This case is interesting because it dismisses a legal malpractice claim because the expert did not reveal how the negligence of the attorney caused the injury of the plaintiff. The opinion does not shed as much light on the facts of the case as I would like it to. However, the opinion does explain that although plaintiff had an expert and the expert prepared a report, the expert did not sufficiently explain proximate causation. Proximate causation is a difficult concept for nonlawyers to understand. Indeed, sometimes lawyers do not understand it.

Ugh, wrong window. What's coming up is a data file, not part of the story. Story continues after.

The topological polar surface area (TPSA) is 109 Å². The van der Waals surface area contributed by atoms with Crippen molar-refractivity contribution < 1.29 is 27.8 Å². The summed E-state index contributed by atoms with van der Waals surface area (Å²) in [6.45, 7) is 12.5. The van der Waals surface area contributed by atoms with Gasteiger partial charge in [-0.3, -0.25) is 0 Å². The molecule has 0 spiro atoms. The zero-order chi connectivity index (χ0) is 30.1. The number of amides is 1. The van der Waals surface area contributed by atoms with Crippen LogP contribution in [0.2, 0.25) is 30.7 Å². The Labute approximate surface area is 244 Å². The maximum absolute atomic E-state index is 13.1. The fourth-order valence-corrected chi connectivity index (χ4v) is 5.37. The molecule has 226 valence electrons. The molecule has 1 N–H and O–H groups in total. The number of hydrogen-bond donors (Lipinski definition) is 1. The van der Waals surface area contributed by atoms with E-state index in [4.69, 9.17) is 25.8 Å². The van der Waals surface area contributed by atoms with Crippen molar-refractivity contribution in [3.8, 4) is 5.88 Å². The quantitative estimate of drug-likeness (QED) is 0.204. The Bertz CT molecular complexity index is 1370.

In sum, the expert report said the lawyer was negligent but it failed to explain why the negligence caused the bad result that the plaintiff received. The opinion, though it is based on Minnesota law, is consistent with the modern trend in the cases which requires expert reports to be more complete.
Edward X. Clinton, Jr.
Source: Walsh v. Walsh, Minn: Court of Appeals 2016 – Google Scholar